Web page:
Thursday, 19 April 2007

How a beautiful illusion is born from a fatal conceit

At his inaugural lecture, Professor G.L.S. Shackle gave a brief outline of what was required to be a “complete economist”:

“To be a complete economist, a man need only be a mathematician, a philosopher,
a psychologist, an anthropologist, a historian, a geographer, and a student of
politics; a master of prose exposition; a man of the world with the experience
of practical business and finance, an understanding of the problems of
administration, and a good knowledge of four or five languages. All this in
addition, of course, to familiarity with the economics literature itself.”
Few, understandably, live up to this demanding standard. One of those who came closest to doing so was Friedrich Hayek, at least according to G. R. Steele, Lecturer in Economics at Lancaster University Management School. Steele was launching his new book, The Economics of Friedrich Hayek, at Policy Exchange.

In fact, as Steele freely admitted, the book was about far more than economics, as Hayek was far more than an economist: indeed, he is recognised and taught in politics, sociology, philosophy and psychology, but economics courses usually ignore him; an essay on him by Steele was rejected by one (unnamed) economics journal on the grounds that their readers would not be interested in the history of economics (if only the same excluded tracts on Keynes!).

Hayek took a dim view of both Micro- and Macro-economics: the former a mathematical extraction that ignores social and institutional contexts, assumes perfect knowledge and rational behaviour, and sees no value in entrepreneurship; the latter a rationale for intervention based on broad measures which politicians could then seek to influence ( a view which the politicians were surprisingly keen to embrace!). For him, economics was a subset of a broad theory of human action founded upon social theory and psychology, and needed to reflect the fallible, partial and dispersed nature of knowledge.

This was the basis for Hayek’s defence of freedom and the market economy. No policy maker, no bank of civil servants, no computer in the basement, can ever capture the extent and subtlety of the knowledge that resides within each individual actor, and so can never improve upon the judgements of individuals exercising “particular knowledge [in a specific] time and place”. Steele might have added Lionel Robbins’ observation that economics is the interaction of scarcity and desire, so that individuals must assess for themselves what a commodity (car, medicine, an hour of one’s time) is worth. Thus Hayek realised that central planning – the second guessing of millions of citizens operating independently – was both a “beautiful illusion” and a “fatal conceit” that would destroy productivity, efficiency, liberal institutions, the rule of law, and ultimately civilisation itself. It is a big claim, and was the subject of Hayek’s most famous book.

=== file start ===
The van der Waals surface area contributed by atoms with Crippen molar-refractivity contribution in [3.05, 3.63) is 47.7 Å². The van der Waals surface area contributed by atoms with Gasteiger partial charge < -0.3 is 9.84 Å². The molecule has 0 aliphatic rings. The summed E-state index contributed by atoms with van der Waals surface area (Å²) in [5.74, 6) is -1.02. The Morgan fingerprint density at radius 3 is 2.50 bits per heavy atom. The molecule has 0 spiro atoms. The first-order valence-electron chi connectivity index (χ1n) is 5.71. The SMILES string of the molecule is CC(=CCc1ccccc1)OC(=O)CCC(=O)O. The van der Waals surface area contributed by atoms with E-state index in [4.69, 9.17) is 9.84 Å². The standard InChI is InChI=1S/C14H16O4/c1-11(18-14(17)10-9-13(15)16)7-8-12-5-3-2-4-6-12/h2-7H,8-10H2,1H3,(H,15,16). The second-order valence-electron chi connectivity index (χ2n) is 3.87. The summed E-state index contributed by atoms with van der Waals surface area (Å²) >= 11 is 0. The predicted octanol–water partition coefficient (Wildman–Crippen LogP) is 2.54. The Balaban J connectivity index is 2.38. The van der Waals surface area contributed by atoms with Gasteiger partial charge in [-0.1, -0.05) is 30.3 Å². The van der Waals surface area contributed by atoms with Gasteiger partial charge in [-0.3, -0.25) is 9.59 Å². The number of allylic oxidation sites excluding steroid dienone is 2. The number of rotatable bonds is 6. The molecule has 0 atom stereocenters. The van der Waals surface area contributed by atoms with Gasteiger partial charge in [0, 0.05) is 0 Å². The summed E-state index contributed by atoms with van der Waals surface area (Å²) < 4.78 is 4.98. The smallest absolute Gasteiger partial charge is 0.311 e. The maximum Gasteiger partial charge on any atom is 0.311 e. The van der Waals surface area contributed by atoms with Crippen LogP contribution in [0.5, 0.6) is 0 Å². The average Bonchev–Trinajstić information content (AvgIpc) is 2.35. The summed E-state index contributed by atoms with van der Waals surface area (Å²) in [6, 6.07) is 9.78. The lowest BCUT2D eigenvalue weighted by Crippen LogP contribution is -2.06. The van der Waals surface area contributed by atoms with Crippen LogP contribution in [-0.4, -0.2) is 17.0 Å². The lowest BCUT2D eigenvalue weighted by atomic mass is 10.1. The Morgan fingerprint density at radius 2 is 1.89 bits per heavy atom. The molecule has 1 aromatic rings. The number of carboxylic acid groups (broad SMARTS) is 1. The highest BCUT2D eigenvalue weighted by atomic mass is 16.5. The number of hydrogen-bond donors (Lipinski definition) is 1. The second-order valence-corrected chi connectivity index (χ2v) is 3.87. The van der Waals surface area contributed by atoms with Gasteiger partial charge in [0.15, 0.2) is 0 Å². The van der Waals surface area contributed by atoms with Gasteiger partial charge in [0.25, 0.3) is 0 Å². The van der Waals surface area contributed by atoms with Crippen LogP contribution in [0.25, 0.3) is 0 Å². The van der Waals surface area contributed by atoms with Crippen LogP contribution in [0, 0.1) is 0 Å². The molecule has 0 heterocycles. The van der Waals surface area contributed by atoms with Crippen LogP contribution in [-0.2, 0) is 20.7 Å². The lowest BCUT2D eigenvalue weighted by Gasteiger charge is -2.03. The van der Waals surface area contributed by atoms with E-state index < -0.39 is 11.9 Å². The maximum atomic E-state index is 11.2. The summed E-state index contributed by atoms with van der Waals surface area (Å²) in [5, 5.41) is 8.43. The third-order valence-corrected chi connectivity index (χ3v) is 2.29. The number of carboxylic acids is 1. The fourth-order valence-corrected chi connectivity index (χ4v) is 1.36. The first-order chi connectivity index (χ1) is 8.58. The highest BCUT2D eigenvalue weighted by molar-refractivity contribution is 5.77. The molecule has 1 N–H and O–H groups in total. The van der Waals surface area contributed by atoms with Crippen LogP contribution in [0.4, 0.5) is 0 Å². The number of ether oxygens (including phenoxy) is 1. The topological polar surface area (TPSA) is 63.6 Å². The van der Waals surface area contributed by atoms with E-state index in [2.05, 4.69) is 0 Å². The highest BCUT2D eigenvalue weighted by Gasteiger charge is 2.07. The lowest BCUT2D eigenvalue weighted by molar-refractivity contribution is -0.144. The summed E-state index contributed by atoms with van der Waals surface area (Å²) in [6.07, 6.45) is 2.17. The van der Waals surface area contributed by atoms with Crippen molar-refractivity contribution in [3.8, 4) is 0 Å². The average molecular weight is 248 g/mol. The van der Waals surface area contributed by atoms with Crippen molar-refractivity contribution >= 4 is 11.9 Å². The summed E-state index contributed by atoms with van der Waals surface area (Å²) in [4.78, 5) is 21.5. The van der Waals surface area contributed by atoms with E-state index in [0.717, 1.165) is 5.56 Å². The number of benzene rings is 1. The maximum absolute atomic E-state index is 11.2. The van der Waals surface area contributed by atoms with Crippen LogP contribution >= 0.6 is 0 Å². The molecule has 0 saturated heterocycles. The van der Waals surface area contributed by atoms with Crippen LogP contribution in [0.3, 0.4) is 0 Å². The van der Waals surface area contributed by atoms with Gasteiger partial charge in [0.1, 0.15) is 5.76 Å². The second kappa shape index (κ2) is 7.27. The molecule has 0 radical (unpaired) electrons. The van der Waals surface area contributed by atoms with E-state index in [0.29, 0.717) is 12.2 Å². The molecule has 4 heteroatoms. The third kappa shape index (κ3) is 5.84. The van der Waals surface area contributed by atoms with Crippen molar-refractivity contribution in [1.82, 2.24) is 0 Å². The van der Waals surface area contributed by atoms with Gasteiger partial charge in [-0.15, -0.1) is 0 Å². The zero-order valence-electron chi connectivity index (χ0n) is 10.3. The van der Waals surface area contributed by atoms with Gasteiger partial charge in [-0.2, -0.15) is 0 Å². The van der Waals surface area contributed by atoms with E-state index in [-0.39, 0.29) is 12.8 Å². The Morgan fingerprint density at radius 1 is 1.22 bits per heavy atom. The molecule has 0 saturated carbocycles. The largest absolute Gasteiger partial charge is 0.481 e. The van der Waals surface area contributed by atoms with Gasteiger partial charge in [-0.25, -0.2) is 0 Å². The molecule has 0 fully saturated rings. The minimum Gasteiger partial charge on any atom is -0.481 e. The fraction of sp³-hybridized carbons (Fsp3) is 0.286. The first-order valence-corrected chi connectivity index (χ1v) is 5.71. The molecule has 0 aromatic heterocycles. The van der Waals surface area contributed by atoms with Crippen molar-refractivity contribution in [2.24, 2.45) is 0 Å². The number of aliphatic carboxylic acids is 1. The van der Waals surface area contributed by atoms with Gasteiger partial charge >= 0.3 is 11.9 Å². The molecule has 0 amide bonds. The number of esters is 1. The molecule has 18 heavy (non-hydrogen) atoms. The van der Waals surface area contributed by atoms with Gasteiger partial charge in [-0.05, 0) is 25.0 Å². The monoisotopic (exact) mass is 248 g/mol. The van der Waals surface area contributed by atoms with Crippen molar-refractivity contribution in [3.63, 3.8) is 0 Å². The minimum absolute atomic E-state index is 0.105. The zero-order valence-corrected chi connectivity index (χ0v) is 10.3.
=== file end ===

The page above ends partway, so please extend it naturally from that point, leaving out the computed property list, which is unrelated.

Why, then, was (and, even more surprisingly, is) socialism so popular, particularly among the educated middle-classes. Hayek’s explanation was acerbic: “One’s initial surprise at finding that intelligent people tend to be socialists diminishes when one realises that, of course, intelligent people will tend to overvalue intelligence …” It flatters us to believe that we can exercise a guiding hand over something as vast and chaotic as the economy – itself nothing more than the expression of our wishes and our capabilities. It lets us play at being Olympians, shaping the lives and fortunes of mortal men far below. In fact there is only one hand that can truly guide the economy, an invisible hand subject to no single will.

Socialists have no “understanding of economic processes”: the price system and the mechanisms of the market leave them cold. Socialists fail to allow the vast amount of dispersed and tacit information to express itself, and so the economies they guide underperform. This in turn encourages them to seek to break through the torpor with ever more authoritarian measures: in Britain it was price controls, which destroyed industry; in China it was a concentration on the production of steel to the exclusion of food, which destroyed lives.

In 1974 Hayek was awarded (half) the Nobel Prize for economics. In his acceptance speech, he noted that he would have advised against creating such a prize, which would “tend to accentuate the swings of scientific fashion”, though in his case “the selection committee has brilliantly refuted [this fear] by awarding the prize to one whose views are as unfashionable as mine are.”

He was more worried, however, by the effect it may have on the recipients themselves, and their impact upon public policy: “the Nobel Prize confers on an individual an authority which in economics no man ought to possess… I am not sure that it is desirable to strengthen the influence of a few individual economists by such a ceremonial and eye-catching recognition of achievements… [The committee should,] on conferring the prize, remind the recipient of the sage counsel of one of the great men in our subject, Alfred Marshall, who wrote: ‘Students of social science, must fear popular approval: Evil is with them when all men speak well of them’.” Such acclaim was never granted to Hayek himself.

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